Corporate

 

Personal Assets are Not Protected If Corporate Formalities Are Not Followed

A recent Nebraska Supreme Court case illustrates the need for your business to comply with basic corporate formalities to protect yourself from personal liability.  In Thomas Grady Photography v. Amazing Vapor, the Nebraska Supreme Court held that a business owner must disclose his or her capacity as an agent of a corporation to escape personal liability for contracts made. 301 Neb. 401 (2018). Grady Photography filed suit against Amazing Vapor, MCJC Companies, Manuel Calderon, and Thomas Anderson for breach of contract for failing to pay on two contracts for photography services.  The court ultimately held that Anderson was individually liable for breach of both oral contracts because Anderson did not inform Grady of the corporate status of Amazing Vapor throughout the entirety of their business relationship. 

Erickson | Sederstrom’s attorneys have significant experience working with entities of all sizes to ensure that their corporate structure protects them from personal liability.  If you have any questions about whether your entity is in fact protecting you from personal liability or if you need assistance in forming a corporation, limited liability company or other entity to protect your personal assets, attorneys Paul Heimann, Bill Foley, Andrew Collins and Michelle Elkin would be happy help. 

Bitcoins and the Law

Last year Bitcoin and other cryptocurrencies went “mainstream” with regular financial reporting of prices and tales of fortunes made or lost.  This has prompted many ordinary investors to try their hand at cryptocurrency investing.  This has fed an ever widening set of cryptocurrency products being offered to consumers and businesses alike.  These products range from Wall Street backed crypto currency exchanges like coinbase.com to initial coin offerings (“ICOs”) now being used by start-ups to attempt to bypass the regulations that normally apply to the capital-raising process.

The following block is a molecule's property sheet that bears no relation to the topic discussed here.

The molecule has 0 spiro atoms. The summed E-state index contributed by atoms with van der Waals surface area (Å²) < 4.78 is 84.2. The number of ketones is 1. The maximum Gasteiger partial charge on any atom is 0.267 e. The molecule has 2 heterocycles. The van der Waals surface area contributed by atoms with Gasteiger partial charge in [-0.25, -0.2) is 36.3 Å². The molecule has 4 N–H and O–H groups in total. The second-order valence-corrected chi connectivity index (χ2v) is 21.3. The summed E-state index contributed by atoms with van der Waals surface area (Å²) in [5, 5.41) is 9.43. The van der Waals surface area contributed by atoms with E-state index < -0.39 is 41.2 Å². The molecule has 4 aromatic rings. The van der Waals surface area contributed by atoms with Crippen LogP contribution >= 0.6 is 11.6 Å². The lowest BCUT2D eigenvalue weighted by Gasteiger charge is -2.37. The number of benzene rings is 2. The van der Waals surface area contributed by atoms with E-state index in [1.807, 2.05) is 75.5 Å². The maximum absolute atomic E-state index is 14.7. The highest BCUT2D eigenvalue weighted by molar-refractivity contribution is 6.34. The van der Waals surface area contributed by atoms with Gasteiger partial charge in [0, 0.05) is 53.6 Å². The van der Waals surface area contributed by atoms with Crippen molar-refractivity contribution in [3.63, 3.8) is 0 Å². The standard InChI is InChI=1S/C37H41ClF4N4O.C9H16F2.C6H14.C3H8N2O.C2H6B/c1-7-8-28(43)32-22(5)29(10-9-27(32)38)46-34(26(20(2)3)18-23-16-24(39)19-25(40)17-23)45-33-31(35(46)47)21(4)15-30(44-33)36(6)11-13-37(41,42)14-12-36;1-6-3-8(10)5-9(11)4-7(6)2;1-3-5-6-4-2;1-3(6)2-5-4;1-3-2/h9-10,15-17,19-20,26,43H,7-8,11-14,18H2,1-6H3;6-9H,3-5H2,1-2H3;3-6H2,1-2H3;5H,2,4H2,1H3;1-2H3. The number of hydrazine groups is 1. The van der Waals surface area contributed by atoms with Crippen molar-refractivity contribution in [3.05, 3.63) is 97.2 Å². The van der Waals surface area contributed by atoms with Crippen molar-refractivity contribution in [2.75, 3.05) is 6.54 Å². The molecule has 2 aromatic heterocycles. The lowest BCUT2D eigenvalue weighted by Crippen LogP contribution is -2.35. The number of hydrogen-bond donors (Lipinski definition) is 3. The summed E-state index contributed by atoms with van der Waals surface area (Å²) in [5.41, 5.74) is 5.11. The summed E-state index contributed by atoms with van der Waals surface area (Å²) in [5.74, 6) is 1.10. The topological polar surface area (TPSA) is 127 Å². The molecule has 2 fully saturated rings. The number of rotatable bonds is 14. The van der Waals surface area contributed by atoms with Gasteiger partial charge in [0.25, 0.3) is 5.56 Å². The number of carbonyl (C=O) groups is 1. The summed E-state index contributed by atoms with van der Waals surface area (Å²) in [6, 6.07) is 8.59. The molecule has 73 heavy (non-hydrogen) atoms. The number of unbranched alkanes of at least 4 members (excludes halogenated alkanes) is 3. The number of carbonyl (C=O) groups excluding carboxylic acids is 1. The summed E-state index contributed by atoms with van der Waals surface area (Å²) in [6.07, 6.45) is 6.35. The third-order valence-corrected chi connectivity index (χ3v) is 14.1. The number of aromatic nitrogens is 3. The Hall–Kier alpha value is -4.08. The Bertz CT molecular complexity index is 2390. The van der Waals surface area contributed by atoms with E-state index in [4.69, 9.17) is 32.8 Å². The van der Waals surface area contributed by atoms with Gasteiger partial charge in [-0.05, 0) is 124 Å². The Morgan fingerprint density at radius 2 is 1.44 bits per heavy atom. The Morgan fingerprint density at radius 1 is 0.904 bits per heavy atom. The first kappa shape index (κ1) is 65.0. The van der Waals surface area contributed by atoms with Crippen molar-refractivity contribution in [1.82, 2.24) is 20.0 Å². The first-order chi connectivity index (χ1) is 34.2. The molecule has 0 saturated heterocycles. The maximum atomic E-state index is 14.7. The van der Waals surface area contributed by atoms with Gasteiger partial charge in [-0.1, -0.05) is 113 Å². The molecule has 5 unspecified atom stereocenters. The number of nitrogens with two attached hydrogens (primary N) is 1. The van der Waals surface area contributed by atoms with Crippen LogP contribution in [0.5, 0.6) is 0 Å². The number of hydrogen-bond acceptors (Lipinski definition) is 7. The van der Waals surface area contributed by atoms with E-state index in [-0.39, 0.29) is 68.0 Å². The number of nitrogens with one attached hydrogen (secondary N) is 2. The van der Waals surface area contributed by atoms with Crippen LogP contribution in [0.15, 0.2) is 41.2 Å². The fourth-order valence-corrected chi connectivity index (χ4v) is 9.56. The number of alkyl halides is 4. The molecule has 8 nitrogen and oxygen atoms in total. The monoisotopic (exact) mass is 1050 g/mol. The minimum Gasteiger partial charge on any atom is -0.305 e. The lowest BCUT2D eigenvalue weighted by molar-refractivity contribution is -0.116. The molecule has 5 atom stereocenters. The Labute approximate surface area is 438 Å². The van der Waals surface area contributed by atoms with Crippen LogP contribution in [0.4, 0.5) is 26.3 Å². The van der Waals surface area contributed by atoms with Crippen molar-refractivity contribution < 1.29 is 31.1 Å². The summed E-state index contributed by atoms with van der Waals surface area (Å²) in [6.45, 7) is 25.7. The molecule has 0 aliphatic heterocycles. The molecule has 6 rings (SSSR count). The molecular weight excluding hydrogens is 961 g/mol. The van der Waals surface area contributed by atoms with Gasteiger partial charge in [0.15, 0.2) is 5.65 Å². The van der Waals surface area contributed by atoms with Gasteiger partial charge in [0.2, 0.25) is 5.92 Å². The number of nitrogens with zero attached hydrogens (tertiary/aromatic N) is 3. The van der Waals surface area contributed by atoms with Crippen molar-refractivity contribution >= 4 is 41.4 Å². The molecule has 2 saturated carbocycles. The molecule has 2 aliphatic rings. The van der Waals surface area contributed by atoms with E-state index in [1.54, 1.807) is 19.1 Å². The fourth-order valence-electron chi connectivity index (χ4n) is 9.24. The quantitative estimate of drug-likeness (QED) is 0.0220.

The sheer exuberance surrounding cryptocurrencies and the often inaccurate depiction of cryptocurrencies as not subject to ordinary laws is fertile ground for fraudsters and high-risk unsound investment schemes.   For example, numerous market players still promote their ICOs as not subject to state or federal securities regulation despite convincing and sound conclusions to the contrary.  In fact, use of an ICO may very well expose the entity (and its individual managers) using it as a capital-raising device to potential civil and criminal charges, sanctions, and personal liability to individual investors.  
 
Due diligence requires that before you or your business involves yourself in any crypto currency undertaking that you consult with competent and experienced business counsel so you can fully understand the true risk of the undertaking.  Investors who have already lost money in a crypto currency scheme should also exercise due diligence by consulting with counsel because, under existing law, those who involved them in the scheme may be personally obligated to repay for the lost investment.